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Waiting, part 2

Waiting, part 2

Patience is a virtue. That’s an old saw, and though it gets mocked on a semi-regular basis in times of crisis, I believe it. Being patient shows respect for the ebb and flow of fate. It demonstrates an understanding of reward above and beyond the Skinner box model of direct input, direct output and even in a world that is moving as rapidly as technology allows toward an A-then-B utopia, patience still pays off.

However, there is a parasitic twin of patience so insidious that most people think its a synonym: waiting. I’ve fallen prey to that confusion myself this week. Being patient is toughing it out until you get what you want. Waiting is thinking you’ve done enough to deserve it.

I’ve been alluding to making a cello for a couple casts now, and I haven’t produced anything to speak about in that time. This wasn’t for lack of time spent. I’ve been watching videos of cellists and cello makers for a few days and I’ve osmosed quite a bit of the process at this point.

So what the problem? The problem, dear machinists, is that watching is an idle activity. I’m taking notes but not asking questions. I’m not experimenting, and I’m not reaching out to other people who might know what I need in any meaningful way. In a word, I’m waiting for the knowledge I need to sink in. 

I think there’s a larger point here to discuss about the methods of lecture in formal education, but this is not how I learn effectively, and I would dare at the moment to generalize and say that the passive approach doesn’t work very well for most of the people listening either. From the beginning, this project should have started with a question, not with a platform. Would I have missed some big picture elements? Maybe, but that’s fine. I’m not aiming for Stradivarius on the first trial and, at the moment, I’m not aiming for anything. I’m just watching other people do the thing I want to do. It just occurred to me that I don’t actually know why every cello has a nearly identical body shape, so there goes the big picture argument. This project is probably going to take a month to execute well, but that’s a matter of patience, not waiting.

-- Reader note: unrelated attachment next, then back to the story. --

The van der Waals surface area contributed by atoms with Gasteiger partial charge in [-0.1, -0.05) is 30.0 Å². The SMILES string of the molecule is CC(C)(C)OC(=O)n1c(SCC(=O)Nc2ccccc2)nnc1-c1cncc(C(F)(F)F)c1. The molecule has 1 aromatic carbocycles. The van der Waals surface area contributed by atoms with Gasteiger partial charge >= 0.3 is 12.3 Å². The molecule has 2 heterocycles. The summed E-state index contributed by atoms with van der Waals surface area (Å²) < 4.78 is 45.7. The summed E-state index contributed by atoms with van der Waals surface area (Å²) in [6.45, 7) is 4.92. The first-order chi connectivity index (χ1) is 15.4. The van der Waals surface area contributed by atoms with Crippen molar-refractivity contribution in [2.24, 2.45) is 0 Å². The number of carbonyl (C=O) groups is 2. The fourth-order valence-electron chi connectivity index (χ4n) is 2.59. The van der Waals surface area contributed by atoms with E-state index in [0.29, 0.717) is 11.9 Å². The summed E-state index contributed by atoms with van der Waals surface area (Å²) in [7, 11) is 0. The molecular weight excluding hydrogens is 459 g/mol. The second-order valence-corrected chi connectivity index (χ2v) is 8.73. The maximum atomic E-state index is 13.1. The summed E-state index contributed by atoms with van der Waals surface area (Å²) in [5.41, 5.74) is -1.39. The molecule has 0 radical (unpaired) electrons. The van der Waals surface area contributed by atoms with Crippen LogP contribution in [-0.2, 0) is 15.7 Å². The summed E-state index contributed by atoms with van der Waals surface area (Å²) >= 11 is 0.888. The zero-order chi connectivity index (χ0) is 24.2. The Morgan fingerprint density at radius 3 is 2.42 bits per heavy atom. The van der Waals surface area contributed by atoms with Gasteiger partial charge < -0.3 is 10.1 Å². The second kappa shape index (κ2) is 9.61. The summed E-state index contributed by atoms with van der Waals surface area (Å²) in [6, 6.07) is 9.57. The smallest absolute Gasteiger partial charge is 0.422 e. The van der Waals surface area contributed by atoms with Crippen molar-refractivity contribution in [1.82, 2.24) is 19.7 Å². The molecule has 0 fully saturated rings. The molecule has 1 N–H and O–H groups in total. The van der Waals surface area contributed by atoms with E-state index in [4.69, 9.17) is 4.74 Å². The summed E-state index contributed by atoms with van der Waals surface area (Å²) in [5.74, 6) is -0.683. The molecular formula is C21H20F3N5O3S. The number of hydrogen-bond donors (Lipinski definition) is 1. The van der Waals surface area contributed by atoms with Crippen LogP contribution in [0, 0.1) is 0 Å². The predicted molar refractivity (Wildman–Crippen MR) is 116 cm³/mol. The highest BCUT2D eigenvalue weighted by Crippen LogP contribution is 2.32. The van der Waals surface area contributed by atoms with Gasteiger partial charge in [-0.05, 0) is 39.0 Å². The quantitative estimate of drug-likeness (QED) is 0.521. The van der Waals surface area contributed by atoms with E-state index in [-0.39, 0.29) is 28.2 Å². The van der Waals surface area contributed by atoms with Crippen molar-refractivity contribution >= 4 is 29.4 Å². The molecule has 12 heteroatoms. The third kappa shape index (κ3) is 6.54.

If this dichotomy can be applied to something as abstract as learning about how cellos are made, it can be applied to anything. Be patient and, while you’re being patient, work your ass off to maximize the probability and effect of a good outcome, and to minimize the probability and effect of a bad one. That’s four vectors of engagement. I will bet that whatever you’re worried about can be attacked in one of those four ways, no matter how grandiose or complex or hopeless that worry is.

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